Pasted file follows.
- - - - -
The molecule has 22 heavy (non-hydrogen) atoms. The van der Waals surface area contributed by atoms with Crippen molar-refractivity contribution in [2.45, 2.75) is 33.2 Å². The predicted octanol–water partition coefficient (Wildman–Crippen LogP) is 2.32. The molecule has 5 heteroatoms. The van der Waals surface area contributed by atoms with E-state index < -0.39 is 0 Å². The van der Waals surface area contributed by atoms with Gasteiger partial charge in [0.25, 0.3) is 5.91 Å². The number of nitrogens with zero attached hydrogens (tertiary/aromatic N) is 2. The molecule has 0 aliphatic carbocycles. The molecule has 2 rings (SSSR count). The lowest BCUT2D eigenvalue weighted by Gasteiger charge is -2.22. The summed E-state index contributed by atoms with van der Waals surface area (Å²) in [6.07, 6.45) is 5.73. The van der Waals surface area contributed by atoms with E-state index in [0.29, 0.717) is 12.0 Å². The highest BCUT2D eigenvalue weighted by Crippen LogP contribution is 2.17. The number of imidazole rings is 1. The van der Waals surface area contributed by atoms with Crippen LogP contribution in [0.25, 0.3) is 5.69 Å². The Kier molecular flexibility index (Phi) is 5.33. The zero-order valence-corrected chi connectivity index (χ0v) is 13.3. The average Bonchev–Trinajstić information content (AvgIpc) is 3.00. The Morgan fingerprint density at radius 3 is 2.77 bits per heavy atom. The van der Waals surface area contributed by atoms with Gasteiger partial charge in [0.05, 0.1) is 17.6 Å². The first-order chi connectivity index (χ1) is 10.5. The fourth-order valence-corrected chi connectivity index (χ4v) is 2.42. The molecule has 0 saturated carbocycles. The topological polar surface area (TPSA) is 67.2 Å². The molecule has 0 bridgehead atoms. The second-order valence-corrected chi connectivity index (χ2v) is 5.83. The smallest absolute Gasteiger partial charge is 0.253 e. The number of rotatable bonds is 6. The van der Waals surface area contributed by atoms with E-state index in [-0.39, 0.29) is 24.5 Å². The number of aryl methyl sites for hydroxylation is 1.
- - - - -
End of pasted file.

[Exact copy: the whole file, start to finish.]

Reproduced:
The molecule has 22 heavy (non-hydrogen) atoms. The van der Waals surface area contributed by atoms with Crippen molar-refractivity contribution in [2.45, 2.75) is 33.2 Å². The predicted octanol–water partition coefficient (Wildman–Crippen LogP) is 2.32. The molecule has 5 heteroatoms. The van der Waals surface area contributed by atoms with E-state index < -0.39 is 0 Å². The van der Waals surface area contributed by atoms with Gasteiger partial charge in [0.25, 0.3) is 5.91 Å². The number of nitrogens with zero attached hydrogens (tertiary/aromatic N) is 2. The molecule has 0 aliphatic carbocycles. The molecule has 2 rings (SSSR count). The lowest BCUT2D eigenvalue weighted by Gasteiger charge is -2.22. The summed E-state index contributed by atoms with van der Waals surface area (Å²) in [6.07, 6.45) is 5.73. The van der Waals surface area contributed by atoms with E-state index in [0.29, 0.717) is 12.0 Å². The highest BCUT2D eigenvalue weighted by Crippen LogP contribution is 2.17. The number of imidazole rings is 1. The van der Waals surface area contributed by atoms with Crippen LogP contribution in [0.25, 0.3) is 5.69 Å². The Kier molecular flexibility index (Phi) is 5.33. The zero-order valence-corrected chi connectivity index (χ0v) is 13.3. The average Bonchev–Trinajstić information content (AvgIpc) is 3.00. The Morgan fingerprint density at radius 3 is 2.77 bits per heavy atom. The van der Waals surface area contributed by atoms with Gasteiger partial charge in [0.05, 0.1) is 17.6 Å². The first-order chi connectivity index (χ1) is 10.5. The fourth-order valence-corrected chi connectivity index (χ4v) is 2.42. The molecule has 0 saturated carbocycles. The topological polar surface area (TPSA) is 67.2 Å². The molecule has 0 bridgehead atoms. The second-order valence-corrected chi connectivity index (χ2v) is 5.83. The smallest absolute Gasteiger partial charge is 0.253 e. The number of rotatable bonds is 6. The van der Waals surface area contributed by atoms with E-state index in [-0.39, 0.29) is 24.5 Å². The number of aryl methyl sites for hydroxylation is 1.